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Niagara (1953)

Some weeks back, I was reading AJ Finn’s psychological thriller The Woman in the Window, in which the protagonist is addicted to old cinema—especially noir and suspense films. I ended up not liking the book much, but at least I got one good thing out of my reading of it: some recommendations. Including recommendations for films that seem as if they were made by Alfred Hitchcock (who, I should explain, is one of my favourite directors), but weren’t.

Of those, one that immediately caught my attention was Niagara, directed by Henry Hathaway. I had heard of this film before—most memorably on IMDB, where I’d seen its poster and read a brief synopsis about a honeymoon couple running into another couple with marital problems. The poster, with a sultry Marilyn Monroe in a hot pink dress, coupled with that description of the film, didn’t conjure up an image of a Hitchcockian film.

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Ten of my favourite Majrooh Sultanpuri songs

1919 was a good year for Hindi film music (though, at the time, Hindi cinema—then only six years old, since Dadasaheb Phalke’s Raja Harishchandra was released in 1913—did not know it). Because this year saw the birth of several people who went on to define the music of the industry from the 1940s onwards. From singers like Shamshad Begum and Manna Dey, to music directors like Naushad and Sudhir Phadke—and three of Hindi cinema’s finest lyricists: Kaifi Azmi, Rajendra Krishan, and Majrooh Sultanpuri.

I have already, in the course of this year, posted tributes to Kaifi Azmi and Rajendra Krishan; today I celebrate the birth centenary of Majrooh Sultanpuri.

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Die-Trapp Familie (1956)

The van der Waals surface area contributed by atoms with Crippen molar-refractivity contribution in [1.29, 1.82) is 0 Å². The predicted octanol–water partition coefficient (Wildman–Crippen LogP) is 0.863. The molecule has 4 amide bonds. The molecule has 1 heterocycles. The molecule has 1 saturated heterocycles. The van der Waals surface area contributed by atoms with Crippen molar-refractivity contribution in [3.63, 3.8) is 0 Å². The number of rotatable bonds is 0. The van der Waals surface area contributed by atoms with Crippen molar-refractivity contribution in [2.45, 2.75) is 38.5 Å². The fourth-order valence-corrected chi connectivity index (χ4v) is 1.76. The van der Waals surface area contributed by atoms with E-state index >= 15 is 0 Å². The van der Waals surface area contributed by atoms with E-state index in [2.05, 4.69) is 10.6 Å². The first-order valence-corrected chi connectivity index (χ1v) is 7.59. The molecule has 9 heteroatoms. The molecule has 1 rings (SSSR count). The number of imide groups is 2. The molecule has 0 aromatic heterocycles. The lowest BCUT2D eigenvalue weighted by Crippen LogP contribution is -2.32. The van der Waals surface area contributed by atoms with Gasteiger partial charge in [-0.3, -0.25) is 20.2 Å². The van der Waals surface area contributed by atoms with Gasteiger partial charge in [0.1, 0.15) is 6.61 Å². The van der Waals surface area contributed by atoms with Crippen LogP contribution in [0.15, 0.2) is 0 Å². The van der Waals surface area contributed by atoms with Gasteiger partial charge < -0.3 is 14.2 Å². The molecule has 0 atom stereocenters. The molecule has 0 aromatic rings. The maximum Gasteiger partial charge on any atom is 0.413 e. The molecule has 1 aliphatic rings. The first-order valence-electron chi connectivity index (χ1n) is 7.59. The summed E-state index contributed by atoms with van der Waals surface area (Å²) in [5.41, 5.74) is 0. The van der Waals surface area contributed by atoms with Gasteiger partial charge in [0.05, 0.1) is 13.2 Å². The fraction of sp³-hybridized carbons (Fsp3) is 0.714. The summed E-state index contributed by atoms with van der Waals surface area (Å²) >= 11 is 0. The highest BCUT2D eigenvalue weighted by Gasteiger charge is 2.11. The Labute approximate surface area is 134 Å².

Over the years I’ve been writing this blog, I’ve seen many films that were remakes of others—and, like pretty much every homage that’s paid to an existing work, there’s no telling what the remake will be like in comparison to the original, even when the budget, the cast and the crew of the remake would appear to make it have all the odds stacked in its favour.

Too many remakes (Ben Hur is an especially grotty example) are an embarrassing example of someone setting out to remake a landmark blockbuster, and ending up creating something utterly forgettable. At the other other end of the spectrum are films that take an established classic, make a very good version of it, but are rarely remembered—The Outrage, an exceptionally faithful copy of Kurosawa’s famous Rashōmon—is one example. There are those, like The Talented Mr Ripley (a remake of Plein Soleil), Ek Ruka Hua Faisla (a remake of Twelve Angry Men), and The Magnificent Seven (originally, Seven Samurai) which are, to some extent or the other, well-loved and accomplished works in both versions.

And there is this, an instance of a good film which few people seem to know of (at least, few English-speaking, Hollywood-watching people), but the remake of which became such a cult classic that even now, more than five decades later, little children (my daughter included) are taught songs from it in school, and the city where it was set—Salzburg—has, as some of its prime tourist attractions, the places where it was shot.

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Naunihaal (1967)

Hindi cinema has its share of films in which children play an important part. And not just as the childhood version of the adult who plays the lead. Sometimes (Dhool ka Phool, Bandish) as unwanted. More often (Do Kaliyaan, Andaaz, Detective, Ek Hi Raasta, Laajwanti) as the means of bringing together two adults in a romantic relationship, or trying to hinder that relationship.

Less often, but I think often with more impact, children play the lead role: the film is about children, and the adults are mostly peripheral. Boot Polish and Diya aur Toofaan fall into this category. As does Naunihaal, about a little boy who sets off to meet Jawaharlal Nehru.

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Kiiroi Karasu (1957)

Literally, Yellow Crow, though this poignant little film is also known in English as Behold Thy Son.

It’s been a long time since I reviewed a non-Indian, non-English language film. I have several bookmarked on Youtube, and after some trial and error (a couple of minutes of this, ten minutes of that) settled on this one. Kiiroi Karasu was directed by Gosho Heinosuke, the man who directed Japan’s first talkie (and who was, for a while, the President of the Directors’ Guild of Japan).

I began watching this film with few expectations. In fact, I didn’t even read a synopsis of the film, so I had no idea what I was getting into, not even what genre.

Kiiroi Karasu begins at a Buddhist shrine. In front of a massive monolithic Buddha sit a bunch of school children, sketching and colouring for all they’re worth.